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Vonage Files IPO

The voice over Internet phone company wants to sell $250 million in stock.

Internet phone player


filed to raise $250 million in an initial public offering and named a new CEO.

The Holmdel, N.J., company tapped Mike Snyder as CEO. Snyder was president of



ADT security unit. With Snyder's arrival, founder Jeffrey Citron becomes chief strategist, where he "can dedicate his time to focusing on moving the company into new product areas, technologies, growth opportunities and employee culture," Vonage said.

Vonage said the IPO will be led by Citigroup, Deutsche Bank Securities and UBS Investment Bank.

Like so many companies in the faster-growing areas of tech, Vonage has been losing money and plans to continue to do so. "Our revenues were $18.7 million in 2003, $79.7 million in 2004, and $174.0 million for the nine months ended Sept. 30, 2005," the company's prospectus says.

"While our revenues have grown rapidly, we have experienced increasing net losses, primarily driven by our increase in marketing expenses. From the period of inception through Sept. 30, 2005, our cumulative net loss was $310.0 million. Our net loss for the nine months ended Sept. 30, 2005, was $189.6 million. During the same nine-month period, our marketing expenses were $176.3 million.

"To grow our revenue and customer base and enhance awareness of our brand, we have chosen to spend significant amounts on our marketing activities, and we intend to continue to do so," Vonage adds. "While this strategy will have the effect of delaying or preventing us from generating net income in the near term, we believe that our focus on growth will better position us as a strong competitor in the long term."

The company also notes what it calls Citron's "past background."

  "Prior to joining Vonage, Mr. Citron was ... one of the principal executive officers and largest stockholders of Datek Online," the prospectus notes in its risk factors section. "During a portion of the time Mr. Citron was associated with Datek Securities, the


alleged that Datek Securities, Mr. Citron and other individuals participated in an extensive fraudulent scheme involving improper use of the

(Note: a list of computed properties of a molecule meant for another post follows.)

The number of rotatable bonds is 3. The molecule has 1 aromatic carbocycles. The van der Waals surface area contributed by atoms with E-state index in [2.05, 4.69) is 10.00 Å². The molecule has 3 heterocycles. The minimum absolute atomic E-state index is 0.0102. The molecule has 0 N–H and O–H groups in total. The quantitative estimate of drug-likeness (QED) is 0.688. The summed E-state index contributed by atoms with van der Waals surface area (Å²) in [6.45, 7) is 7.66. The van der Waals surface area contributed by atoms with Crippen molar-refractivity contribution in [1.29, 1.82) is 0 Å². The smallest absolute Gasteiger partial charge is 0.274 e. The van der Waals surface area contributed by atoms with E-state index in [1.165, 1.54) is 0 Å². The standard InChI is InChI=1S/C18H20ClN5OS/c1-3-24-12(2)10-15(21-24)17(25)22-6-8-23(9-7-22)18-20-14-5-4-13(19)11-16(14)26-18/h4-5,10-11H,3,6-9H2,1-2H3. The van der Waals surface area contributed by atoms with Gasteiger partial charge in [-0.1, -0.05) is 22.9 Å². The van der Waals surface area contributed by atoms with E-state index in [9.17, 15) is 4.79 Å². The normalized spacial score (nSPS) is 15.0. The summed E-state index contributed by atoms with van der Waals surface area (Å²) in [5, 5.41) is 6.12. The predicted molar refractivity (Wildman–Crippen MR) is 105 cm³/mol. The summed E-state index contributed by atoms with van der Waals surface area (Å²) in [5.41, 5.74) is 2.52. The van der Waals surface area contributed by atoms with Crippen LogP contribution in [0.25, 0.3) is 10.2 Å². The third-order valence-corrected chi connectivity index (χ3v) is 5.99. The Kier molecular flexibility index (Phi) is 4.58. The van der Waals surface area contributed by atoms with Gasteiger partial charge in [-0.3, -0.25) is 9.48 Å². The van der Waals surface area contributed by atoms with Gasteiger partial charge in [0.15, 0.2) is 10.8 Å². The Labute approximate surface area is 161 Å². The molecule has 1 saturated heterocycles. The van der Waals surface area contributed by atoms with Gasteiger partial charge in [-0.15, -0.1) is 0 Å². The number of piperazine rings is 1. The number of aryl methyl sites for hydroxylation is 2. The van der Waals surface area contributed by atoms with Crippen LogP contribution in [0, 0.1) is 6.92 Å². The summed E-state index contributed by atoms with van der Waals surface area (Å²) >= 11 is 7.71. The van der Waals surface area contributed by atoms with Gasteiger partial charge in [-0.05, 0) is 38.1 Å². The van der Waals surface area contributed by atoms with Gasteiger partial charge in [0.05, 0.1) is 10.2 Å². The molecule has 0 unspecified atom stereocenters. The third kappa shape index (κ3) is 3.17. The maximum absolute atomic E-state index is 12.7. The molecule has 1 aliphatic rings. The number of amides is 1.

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Small Order Execution System, or SOES.

"Datek Securities (through its successor iCapital Markets LLC), Mr. Citron and other individuals entered into settlements with the SEC in 2002 and 2003, which resulted in extensive fines, bans from future association with securities brokers or dealers and enjoinments against future violations of certain U.S. securities laws. The NASD previously had imposed disciplinary action against Datek Securities, Mr. Citron and other individuals in connection with alleged violations of the rules and regulations regarding the SOES."

Vonage goes on to add that "there is a risk that some third parties will not do business with us, that some prospective investors will not purchase our securities or that some customers may be wary of signing up for service with us as a result of allegations against Mr. Citron and his past SEC and NASD settlements. We believe that some financial institutions and accounting firms have declined to enter into business relationships with us in the past, at least in part because of these matters. Other institutions and potential business associates may not be able to do business with us because of internal policies that restrict associations with individuals who have entered into SEC and NASD settlements."

"While we believe that these matters have not had a material impact on our business, they may have a greater impact on us when we become a public company, including by adversely affecting our ability to enter into commercial relationships with third parties that we need to effectively and competitively grow our business. Further, should Mr. Citron in the future be accused of, or be shown to have engaged in, additional improper or illegal activities, the impact of those accusations or the potential penalties from such activities could be exacerbated because of the matters discussed above. If any of these risks were to be realized, there could be a material adverse effect on our business or the market price of our common stock."

The news comes just months after Vonage rival Skype was acquired by



in a $2.6 billion deal widely criticized for its rich price tag. VoIP players like Skype and Vonage have grown fast in recent years, but their very success has prodded big rivals like






to roll out competing offerings, cutting into the upstarts' market opportunity.